Land Development Banks (LDBs) LDBs provide long term and medium term credit to the agricultural sector. They are registered as limited liability organizations under the cooperative society’s acts of the respective states. They have a two-tier structure in most of the states. There is a Central Land Development Bank (CLDB) at the state level and below it are the Primary Land Development Banks (PLDBs) at the block/tehsil or district levels. LDBs obtain the funds from share capital, deposits and issue of bonds and debentures. Their debentures are mostly subscribed by the NABARD, the LIC, commercial banks and the central and state governments. Urban Cooperative Banks The urban cooperative banking sector comprises a number of institutions which vary in terms of their size, nature of business and geographic spread while concentrating on credit delivery in urban areas. As an outcome of the on-going consolidation of the sector, there was a decline in the number of UCBs at endMarch 2010 to 1,674 from 1,721 in the previous year. The urban cooperative sector reported overall net profits as at end-March 2010 with improved asset quality. The overall financial performance of the rural cooperative sector witnessed some improvement at end-March 2009 over the previous year, though the asset quality deteriorated. However, the financial position of ground level institutions in the rural cooperative sector is a cause for concern as they reported losses alongside a high NPA ratio. Further, the role of the cooperative sector in the Kisan Credit Card Scheme, in terms of number of cards issued as well as amount of credit sanctioned, exhibited a declining trend during the recent years. DEVELOPMENT BANKS Developments Banks are specialized financial institutions whose prime objective is to provide fillip to the financial markets in order to facilitate economic development. They are also called Development Finance Institutions (DFIs) as they are not banks in the literal sense of the term because they do not accept deposits from the general public. They raise their resources from the Government, RBI, other financial institutions and through the issue of bonds to the general public. DFIs provide only medium and long term financial assistance. They provide financial assistance to industry in the; form of term-loans, subscription to the share capital, underwriting and providing guarantee f or term-loans. Their promotional role may take variety of forms like provision of risk capital, under-writing, arranging, forex loans, identification of investment projects, their evaluation, technical advice and management services.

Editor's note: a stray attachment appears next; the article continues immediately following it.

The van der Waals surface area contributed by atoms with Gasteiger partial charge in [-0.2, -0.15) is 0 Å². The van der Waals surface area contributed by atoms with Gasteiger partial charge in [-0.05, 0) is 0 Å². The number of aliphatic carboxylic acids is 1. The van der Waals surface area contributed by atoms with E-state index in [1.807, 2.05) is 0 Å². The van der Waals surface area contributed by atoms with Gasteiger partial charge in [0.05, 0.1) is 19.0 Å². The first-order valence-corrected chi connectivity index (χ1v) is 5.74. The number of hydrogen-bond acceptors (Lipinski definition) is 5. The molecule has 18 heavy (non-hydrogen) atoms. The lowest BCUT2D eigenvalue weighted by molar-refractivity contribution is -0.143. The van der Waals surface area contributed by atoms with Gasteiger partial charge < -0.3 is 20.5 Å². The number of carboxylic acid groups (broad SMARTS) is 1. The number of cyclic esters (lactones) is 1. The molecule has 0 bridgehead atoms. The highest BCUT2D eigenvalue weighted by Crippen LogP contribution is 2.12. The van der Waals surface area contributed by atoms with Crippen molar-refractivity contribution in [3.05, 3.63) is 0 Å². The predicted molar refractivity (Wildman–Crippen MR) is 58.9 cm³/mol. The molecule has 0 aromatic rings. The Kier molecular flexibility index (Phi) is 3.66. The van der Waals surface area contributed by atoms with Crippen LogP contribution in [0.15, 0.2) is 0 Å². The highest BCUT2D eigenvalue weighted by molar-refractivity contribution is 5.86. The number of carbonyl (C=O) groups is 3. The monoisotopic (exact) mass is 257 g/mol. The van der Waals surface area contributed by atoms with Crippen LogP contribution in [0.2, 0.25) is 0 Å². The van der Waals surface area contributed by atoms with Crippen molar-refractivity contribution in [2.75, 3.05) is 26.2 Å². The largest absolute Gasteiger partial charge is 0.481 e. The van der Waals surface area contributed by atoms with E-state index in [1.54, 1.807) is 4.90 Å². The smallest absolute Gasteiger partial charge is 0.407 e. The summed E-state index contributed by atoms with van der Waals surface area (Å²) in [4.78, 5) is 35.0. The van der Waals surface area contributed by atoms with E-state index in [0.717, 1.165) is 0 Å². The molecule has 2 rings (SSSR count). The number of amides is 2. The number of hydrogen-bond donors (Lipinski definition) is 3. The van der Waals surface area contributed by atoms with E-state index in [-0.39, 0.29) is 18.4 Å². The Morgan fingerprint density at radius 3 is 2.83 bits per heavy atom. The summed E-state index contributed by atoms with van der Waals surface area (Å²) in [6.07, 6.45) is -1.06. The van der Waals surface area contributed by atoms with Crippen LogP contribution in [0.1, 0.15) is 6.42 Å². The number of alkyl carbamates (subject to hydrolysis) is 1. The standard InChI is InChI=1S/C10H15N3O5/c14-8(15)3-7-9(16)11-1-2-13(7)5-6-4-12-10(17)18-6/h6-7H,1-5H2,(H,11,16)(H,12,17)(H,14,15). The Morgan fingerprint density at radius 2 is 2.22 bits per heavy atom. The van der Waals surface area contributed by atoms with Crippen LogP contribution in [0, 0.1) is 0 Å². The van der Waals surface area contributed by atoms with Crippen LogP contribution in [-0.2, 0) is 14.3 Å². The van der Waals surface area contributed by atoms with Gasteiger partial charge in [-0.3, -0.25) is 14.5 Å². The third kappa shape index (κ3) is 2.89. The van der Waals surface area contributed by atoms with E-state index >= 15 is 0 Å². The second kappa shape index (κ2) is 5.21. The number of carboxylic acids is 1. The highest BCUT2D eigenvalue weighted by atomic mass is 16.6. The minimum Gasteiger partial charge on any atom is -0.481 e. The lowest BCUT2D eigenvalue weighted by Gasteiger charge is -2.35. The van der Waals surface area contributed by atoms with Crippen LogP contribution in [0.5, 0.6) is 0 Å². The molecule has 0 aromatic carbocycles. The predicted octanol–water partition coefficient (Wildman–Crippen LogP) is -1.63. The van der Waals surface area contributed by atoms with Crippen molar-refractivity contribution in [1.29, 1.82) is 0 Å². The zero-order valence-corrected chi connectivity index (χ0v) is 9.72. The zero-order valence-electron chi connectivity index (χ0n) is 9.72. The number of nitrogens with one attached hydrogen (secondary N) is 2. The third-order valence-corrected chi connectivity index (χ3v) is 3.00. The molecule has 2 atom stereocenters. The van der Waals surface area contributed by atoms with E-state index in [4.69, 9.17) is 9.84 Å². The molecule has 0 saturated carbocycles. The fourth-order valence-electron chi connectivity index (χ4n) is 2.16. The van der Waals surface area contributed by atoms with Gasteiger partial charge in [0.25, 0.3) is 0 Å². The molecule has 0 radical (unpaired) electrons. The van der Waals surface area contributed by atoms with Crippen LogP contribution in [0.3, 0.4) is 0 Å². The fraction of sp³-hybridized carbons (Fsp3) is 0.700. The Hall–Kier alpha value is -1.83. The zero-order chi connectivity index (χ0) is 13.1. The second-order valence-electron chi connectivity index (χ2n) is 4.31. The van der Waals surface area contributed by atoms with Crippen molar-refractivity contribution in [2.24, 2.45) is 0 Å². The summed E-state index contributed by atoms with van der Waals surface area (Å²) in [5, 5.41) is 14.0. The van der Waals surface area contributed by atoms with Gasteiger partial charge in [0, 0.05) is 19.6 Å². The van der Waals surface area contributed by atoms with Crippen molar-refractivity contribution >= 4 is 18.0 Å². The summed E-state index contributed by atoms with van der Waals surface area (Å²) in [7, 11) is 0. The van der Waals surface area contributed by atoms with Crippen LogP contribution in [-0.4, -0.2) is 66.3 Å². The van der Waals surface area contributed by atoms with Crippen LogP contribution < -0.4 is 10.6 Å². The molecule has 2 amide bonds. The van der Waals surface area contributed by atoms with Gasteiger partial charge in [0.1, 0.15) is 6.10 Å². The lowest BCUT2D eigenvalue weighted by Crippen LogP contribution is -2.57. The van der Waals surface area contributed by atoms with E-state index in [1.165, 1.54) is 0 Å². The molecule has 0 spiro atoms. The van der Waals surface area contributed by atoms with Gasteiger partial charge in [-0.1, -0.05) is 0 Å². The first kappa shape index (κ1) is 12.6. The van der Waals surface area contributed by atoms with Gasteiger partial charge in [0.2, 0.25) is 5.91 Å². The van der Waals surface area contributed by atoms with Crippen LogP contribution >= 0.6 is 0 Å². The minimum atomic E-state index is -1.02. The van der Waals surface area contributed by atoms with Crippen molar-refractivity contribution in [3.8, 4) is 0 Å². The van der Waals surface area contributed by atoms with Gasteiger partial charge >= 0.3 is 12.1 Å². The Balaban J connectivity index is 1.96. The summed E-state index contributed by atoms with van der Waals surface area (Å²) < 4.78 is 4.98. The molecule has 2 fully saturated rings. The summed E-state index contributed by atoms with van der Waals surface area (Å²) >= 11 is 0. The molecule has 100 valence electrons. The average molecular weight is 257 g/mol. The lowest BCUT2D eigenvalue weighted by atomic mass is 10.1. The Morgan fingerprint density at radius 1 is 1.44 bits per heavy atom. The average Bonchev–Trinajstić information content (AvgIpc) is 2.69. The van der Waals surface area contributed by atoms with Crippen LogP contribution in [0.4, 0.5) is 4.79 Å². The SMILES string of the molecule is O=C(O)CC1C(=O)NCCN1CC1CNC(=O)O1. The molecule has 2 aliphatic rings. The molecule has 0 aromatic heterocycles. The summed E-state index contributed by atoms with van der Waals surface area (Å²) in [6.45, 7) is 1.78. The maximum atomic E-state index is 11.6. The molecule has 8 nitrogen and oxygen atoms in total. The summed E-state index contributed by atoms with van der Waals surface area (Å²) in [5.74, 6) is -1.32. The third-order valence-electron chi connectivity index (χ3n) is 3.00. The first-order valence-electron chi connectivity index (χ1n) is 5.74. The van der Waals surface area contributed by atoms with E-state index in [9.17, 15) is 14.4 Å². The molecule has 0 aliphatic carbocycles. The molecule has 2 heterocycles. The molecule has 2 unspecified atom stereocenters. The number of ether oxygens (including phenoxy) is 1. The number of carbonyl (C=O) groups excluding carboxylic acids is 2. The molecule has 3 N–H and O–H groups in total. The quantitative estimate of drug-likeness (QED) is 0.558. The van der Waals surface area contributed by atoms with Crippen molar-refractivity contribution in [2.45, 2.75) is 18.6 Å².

Industrial Finance Corporation of India (IFCI) • IFCI was set up in 1948 as the first term lending institution. • It is a subsidiary of RBI. Industrial Development Bank of India (IDBI) • IDBI was set up in 1964 as a wholly-owned subsidiary of the RBI. • It was made an autonomous institution in 1976. • It is the apex industrial development bank of the country. • It coordinates the activities of other financial institutions in the field of industrial finance. • It extends refinance to financial institutions and banks i.e. provision of finance to financial institutions in lieu of their lending to the industry • IDBI was transformed into a universal bank, IDBI Limited in October 2004 i.e. a company under the Companies Act, 1956 and a schedule bank under the RBI Act, 1934. Industrial Credit and Investment Corporation of India (ICICI) • It was set up in 1955 as a private-sector development bank. • Its share capital was contributed by banks, insurance companies and foreign institutions like World Bank, IMF etc. • In March 2002, it was converted into the first universal bank of the country through its merger with ICICI Bank Limited. Industrial Reconstruction Corporation of India (IRCI) • It was established in 1971 to revive sick industrial units. • IRCI was converted into a statutory corporation, Industrial Reconstruction Bank of India (IRBI) in 1985. • Further in 1997, IRBI was converted into a development bank, Industrial Investment Bank of India (IIBI). Small Industries Development Bank of India (SIDBI) • SIDBI was established in 1989 as a wholly owned subsidiary of IDBI. • It was delinked from IDBI in 1998. • It is the principal institution for providing financial and non-financial assistance to the small scale industries (SSIs). Export-Import (EXIM) Bank Exim Bank was established in January 1982 as an apex institution relating to the financing of foreign trade. . It provides direct loans to exporters and importers and also undertake merchant banking activities in relation to export-oriented industries. • • It coordinates the activities of financial institutions engaged in the field of financing international trade as well as provides them refinance.